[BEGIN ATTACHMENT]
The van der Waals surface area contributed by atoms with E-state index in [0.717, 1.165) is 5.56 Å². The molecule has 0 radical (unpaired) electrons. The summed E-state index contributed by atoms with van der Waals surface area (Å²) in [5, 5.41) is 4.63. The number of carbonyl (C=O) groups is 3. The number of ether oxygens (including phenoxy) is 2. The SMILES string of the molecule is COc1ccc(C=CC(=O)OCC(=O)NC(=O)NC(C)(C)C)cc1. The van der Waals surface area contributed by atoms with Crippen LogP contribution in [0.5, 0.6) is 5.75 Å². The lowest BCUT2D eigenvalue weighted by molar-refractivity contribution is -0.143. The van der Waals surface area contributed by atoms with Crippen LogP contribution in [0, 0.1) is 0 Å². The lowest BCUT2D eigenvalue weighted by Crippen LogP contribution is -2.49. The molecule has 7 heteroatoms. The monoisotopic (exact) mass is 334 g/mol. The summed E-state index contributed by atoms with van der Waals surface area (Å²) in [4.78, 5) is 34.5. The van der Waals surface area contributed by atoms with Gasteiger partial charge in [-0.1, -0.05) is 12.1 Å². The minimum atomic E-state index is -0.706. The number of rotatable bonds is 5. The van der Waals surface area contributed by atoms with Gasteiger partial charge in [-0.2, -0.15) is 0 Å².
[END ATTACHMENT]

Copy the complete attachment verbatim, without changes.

The van der Waals surface area contributed by atoms with E-state index in [0.717, 1.165) is 5.56 Å². The molecule has 0 radical (unpaired) electrons. The summed E-state index contributed by atoms with van der Waals surface area (Å²) in [5, 5.41) is 4.63. The number of carbonyl (C=O) groups is 3. The number of ether oxygens (including phenoxy) is 2. The SMILES string of the molecule is COc1ccc(C=CC(=O)OCC(=O)NC(=O)NC(C)(C)C)cc1. The van der Waals surface area contributed by atoms with Crippen LogP contribution in [0.5, 0.6) is 5.75 Å². The lowest BCUT2D eigenvalue weighted by molar-refractivity contribution is -0.143. The van der Waals surface area contributed by atoms with Crippen LogP contribution in [0, 0.1) is 0 Å². The lowest BCUT2D eigenvalue weighted by Crippen LogP contribution is -2.49. The molecule has 7 heteroatoms. The monoisotopic (exact) mass is 334 g/mol. The summed E-state index contributed by atoms with van der Waals surface area (Å²) in [4.78, 5) is 34.5. The van der Waals surface area contributed by atoms with Gasteiger partial charge in [-0.1, -0.05) is 12.1 Å². The minimum atomic E-state index is -0.706. The number of rotatable bonds is 5. The van der Waals surface area contributed by atoms with Gasteiger partial charge in [-0.2, -0.15) is 0 Å².